For Sama

 

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A mother from Syria brings us a remarkable document addressed to her daughter.

 
For Sama

 

The tragic civil war in Syria has been the subject of a number of documentary films and, as it happens, their quality has been consistently impressive. The first to be released here was 2013's Return to Homs and in 2018 that location was revisited with equal distinction for Under the Wire the film centred on the reporter Marie Colvin. In no way less memorable is For Sama the winner of the Documentary Prize at this year's Cannes Film Festival. This time the setting is Aleppo, but the horrendous conditions revealed are very much the same. What is different is the personal nature of the project: with Edward Watts sharing the directorial credit with her, this is a film made by one of Aleppo's residents, Waad al-Kateab, and, as indicated by the title, For Sama is a record which, made over the five years from 2012 to 2016, is addressed to Waad's daughter Sama born in Aleppo on 1st January 2016.

 

Waad is also the narrator here and in that capacity she can convey directly the need she feels to explain to Sama why her parents took the risks that they did. Aleppo was known as a stronghold of the rebels intent on taking a stand against the government of Bashar al-Assad and would become a prime target for Russian bombers supporting the regime. At the age of eighteen Waad with other friends at Aleppo University became an activist and, as such, from 2012 onwards she was taking photographs of what was going on around her. Her footage as assembled here becomes a touching tribute to bravery in the midst of suffering, a portrait of optimism against the odds and a work which is at its most moving when we see children who are too young to have known a peaceful existence playing with other children as though theirs was a  normal childhood.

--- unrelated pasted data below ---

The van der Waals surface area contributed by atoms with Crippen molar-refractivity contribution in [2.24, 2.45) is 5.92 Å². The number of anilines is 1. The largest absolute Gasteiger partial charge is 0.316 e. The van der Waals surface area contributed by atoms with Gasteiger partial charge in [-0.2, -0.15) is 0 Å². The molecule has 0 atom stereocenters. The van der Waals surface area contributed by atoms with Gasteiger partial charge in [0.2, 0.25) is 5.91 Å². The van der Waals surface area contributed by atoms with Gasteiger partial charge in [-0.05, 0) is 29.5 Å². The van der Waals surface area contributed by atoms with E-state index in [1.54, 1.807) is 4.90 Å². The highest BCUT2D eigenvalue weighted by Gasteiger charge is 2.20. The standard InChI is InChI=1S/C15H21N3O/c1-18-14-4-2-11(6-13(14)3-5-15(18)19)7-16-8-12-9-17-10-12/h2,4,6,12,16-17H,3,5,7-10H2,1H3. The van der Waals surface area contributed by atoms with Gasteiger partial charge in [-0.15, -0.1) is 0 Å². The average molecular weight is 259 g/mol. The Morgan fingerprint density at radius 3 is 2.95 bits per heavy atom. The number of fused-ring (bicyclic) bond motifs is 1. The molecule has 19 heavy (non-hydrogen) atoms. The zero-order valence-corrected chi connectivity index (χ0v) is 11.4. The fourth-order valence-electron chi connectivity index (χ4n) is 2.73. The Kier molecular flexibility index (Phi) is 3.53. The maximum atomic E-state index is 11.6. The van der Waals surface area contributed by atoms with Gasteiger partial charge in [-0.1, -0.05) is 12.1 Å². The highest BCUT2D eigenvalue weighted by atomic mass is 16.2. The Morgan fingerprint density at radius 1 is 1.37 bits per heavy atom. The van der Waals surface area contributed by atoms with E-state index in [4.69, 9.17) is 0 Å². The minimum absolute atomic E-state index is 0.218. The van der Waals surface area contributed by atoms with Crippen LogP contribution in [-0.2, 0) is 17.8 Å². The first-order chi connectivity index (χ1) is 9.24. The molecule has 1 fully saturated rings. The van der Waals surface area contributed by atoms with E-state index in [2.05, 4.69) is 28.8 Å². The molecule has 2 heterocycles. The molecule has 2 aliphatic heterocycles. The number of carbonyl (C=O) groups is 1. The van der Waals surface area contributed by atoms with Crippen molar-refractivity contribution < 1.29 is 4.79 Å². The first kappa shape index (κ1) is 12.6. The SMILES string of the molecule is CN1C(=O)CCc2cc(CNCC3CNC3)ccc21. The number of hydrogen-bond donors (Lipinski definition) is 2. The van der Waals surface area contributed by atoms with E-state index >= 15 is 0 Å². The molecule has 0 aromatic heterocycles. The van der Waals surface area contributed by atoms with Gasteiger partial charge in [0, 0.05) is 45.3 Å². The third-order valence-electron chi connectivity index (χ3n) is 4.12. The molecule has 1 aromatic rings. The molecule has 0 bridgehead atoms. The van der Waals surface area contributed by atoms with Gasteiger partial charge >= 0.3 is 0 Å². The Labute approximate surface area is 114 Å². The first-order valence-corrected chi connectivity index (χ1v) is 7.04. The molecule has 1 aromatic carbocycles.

However, For Sama is also a love story. Waad fell in love and would marry a doctor, Hamza, who was playing a major role in keeping a hospital functioning in Aleppo for as long as was humanly possible. Doing that meant that one key decision was taken after a visit to an elderly sick relative in Turkey: Waad and Hamza agreed that their duties in Aleppo made it necessary for them to return despite the severe danger there and, believing that young Sama needed their presence, they took her back with them. Some might disapprove of that decision but, in the long run and despite moments of total despair, Waad came to believe that the choice had been the right one, albeit something that Sama might not understand when she grew up but for the existence of this film.

 

For Sama is not quite a perfect piece. Given that the images are in the 'Scope format which adds to the film's immersive quality, it is a pity that early on tighter editing was not applied to hand-held camera shots which   suggest the chaos but do so in a tiresome blur. At the conclusion that frequent flaw - a tendency to linger when a sharper close would be more effective - is present and some might question the decision to move back and forth in time throughout the film (in the first half this does offer variety by contrasting scenes showing little Sama with events before her birth although later on it serves no clear purpose). But these are small points. This film blends a personal tale and a country's tragedy to awesome effect. For Sama is among the year's best documentaries.

 

MANSEL STIMPSON

 

Featuring  Waad al-Kateab, Hamza and Sama.

 

Dir Waad al-Kateab and Edward Watts, Pro Waad al-Kateab, Ph Waad al-Kateab, Ed Chloƫ Lambourne and Simon McMahon, Music Nainita Desai.

 

Channel 4 News & ITN Productions/PBS Frontline-Republic Film Distribution.
100 mins. UK/USA. 2019. Rel: 13 September 2019. Cert. 18.